Subject(s)
COVID-19 , Hospitals , Humans , Middle Aged , Prevalence , Radiography , Radiography, Thoracic , Retrospective Studies , SARS-CoV-2 , Sensitivity and Specificity
4.
Minerva Anestesiol ; 87(3): 325-333, 2021 03.
Article in English | MEDLINE | ID: covidwho-1128285

ABSTRACT

BACKGROUND: In the early stages of COVID-19 pneumonia, hypoxemia has been described in absence of dyspnea ("silent" or "happy" hypoxemia). Our aim was to report its prevalence and outcome in a series of hypoxemic patients upon Emergency Department admission. METHODS: In this retrospective observational cohort study we enrolled a study population consisting of 213 COVID-19 patients with PaO2/FiO2 ratio <300 mmHg at hospital admission. Two groups (silent and dyspneic hypoxemia) were defined. Symptoms, blood gas analysis, chest X-ray (CXR) severity, need for intensive care and outcome were recorded. RESULTS: Silent hypoxemic patients (68-31.9%) compared to the dyspneic hypoxemic patients (145-68.1%) showed greater frequency of extra respiratory symptoms (myalgia, diarrhea and nausea) and lower plasmatic LDH. PaO2/FiO2 ratio was 225±68 mmHg and 192±78 mmHg in silent and dyspneic hypoxemia respectively (P=0.002). Eighteen percent of the patients with PaO2/FiO2 from 50 to 150 mmHg presented silent hypoxemia. Silent and dyspneic hypoxemic patients had similar PaCO2 (34.2±6.8 mmHg vs. 33.5±5.7 mmHg, P=0.47) but different respiratory rates (24.6±5.9 bpm vs. 28.6±11.3 bpm respectively, P=0.002). Even when CXR was severely abnormal, 25% of the population was silent hypoxemic. Twenty-six point five percent and 38.6% of silent and dyspneic patients were admitted to the ICU respectively (P=0.082). Mortality rate was 17.6% and 29.7% (log-rank P=0.083) in silent and dyspneic patients. CONCLUSIONS: Silent hypoxemia is remarkably present in COVID-19. The presence of dyspnea is associated with a more severe clinical condition.


Subject(s)
COVID-19/complications , Hypoxia/epidemiology , Hypoxia/etiology , Aged , Aged, 80 and over , COVID-19/mortality , Cohort Studies , Dyspnea/etiology , Female , Humans , Male , Middle Aged , Prevalence , Retrospective Studies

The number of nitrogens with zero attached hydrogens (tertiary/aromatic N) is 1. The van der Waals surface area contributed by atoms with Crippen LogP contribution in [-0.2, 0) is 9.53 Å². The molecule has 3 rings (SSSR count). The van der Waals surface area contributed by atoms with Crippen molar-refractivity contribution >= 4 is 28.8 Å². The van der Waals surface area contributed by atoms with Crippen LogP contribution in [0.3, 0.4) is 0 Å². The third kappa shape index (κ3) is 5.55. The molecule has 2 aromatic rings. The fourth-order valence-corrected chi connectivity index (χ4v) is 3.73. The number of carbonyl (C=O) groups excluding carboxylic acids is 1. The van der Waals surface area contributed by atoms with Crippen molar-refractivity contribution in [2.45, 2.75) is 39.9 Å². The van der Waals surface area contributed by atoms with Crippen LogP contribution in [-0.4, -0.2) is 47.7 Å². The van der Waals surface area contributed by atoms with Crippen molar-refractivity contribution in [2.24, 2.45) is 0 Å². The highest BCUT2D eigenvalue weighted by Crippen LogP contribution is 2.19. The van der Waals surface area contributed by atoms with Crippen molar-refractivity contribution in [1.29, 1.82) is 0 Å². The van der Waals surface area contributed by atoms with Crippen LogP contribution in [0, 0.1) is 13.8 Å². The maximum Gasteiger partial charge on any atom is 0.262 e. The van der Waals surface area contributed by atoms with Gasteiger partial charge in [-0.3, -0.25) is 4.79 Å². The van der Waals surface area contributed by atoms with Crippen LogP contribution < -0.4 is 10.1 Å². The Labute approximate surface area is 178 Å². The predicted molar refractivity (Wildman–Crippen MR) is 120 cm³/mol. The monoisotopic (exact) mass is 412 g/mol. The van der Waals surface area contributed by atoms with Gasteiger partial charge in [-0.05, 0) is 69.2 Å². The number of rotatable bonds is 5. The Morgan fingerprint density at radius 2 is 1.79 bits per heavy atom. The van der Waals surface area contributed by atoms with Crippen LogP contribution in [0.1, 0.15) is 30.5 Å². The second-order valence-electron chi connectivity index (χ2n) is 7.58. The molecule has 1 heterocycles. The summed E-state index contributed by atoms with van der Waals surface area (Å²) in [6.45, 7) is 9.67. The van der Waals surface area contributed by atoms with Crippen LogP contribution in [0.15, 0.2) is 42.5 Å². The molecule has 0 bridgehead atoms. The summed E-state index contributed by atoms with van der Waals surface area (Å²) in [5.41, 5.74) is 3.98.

5.
EClinicalMedicine ; 27: 100550, 2020 Oct.
Article in English | MEDLINE | ID: covidwho-778782

ABSTRACT

BACKGROUND: Coronavirus disease 2019 (COVID-19) has been associated to microvascular alterations. We screened the fundus of patients with COVID-19 to detect alterations of the retina and its vasculature and to assess possible correlations with clinical parameters. METHODS: Cross-sectional study. The presence of retinal alterations in patients with COVID-19 and subjects unexposed to the virus was assessed using fundus photographs and their prevalence was compared. Mean arteries diameter (MAD) and mean veins diameter (MVD) were compared between patients and unexposed subjects with multiple linear regression including age, sex, ethnicity, body mass index, smoking/alcohol consumption, hypertension, hyperlipidaemia, diabetes as covariates. The influence of clinical/lab parameters on retinal findings was tested in COVID-19 patients. FINDINGS: 54 patients and 133 unexposed subjects were enrolled. Retinal findings in COVID-19 included: haemorrhages (9·25%), cotton wools spots (7·4%), dilated veins (27·7%), tortuous vessels (12·9%). Both MAD and MVD were higher in COVID-19 patients compared to unexposed subjects (98·3 ± 15·3 µm vs 91·9 ± 11·7 µm, p = 0.006 and 138·5 ± 21·5 µm vs 123·2 ± 13·0 µm, p<0.0001, respectively). In multiple regression accounting for covariates MVD was positively associated with COVID-19 both in severe (coefficient 30·3, CI95% 18·1-42·4) and non-severe (coefficient 10·3, CI95% 1·6-19·0) cases compared to unexposed subjects. In COVID-19 patients MVD was negatively correlated with the time from symptoms onset (coefficient -1·0, CI 95% -1·89 to -0·20) and positively correlated with disease severity (coefficient 22·0, CI 95% 5·2-38·9). INTERPRETATION: COVID-19 can affect the retina. Retinal veins diameter seems directly correlated with the disease severity. Its assessment could have possible applications in the management of COVID-19. FUNDING: None.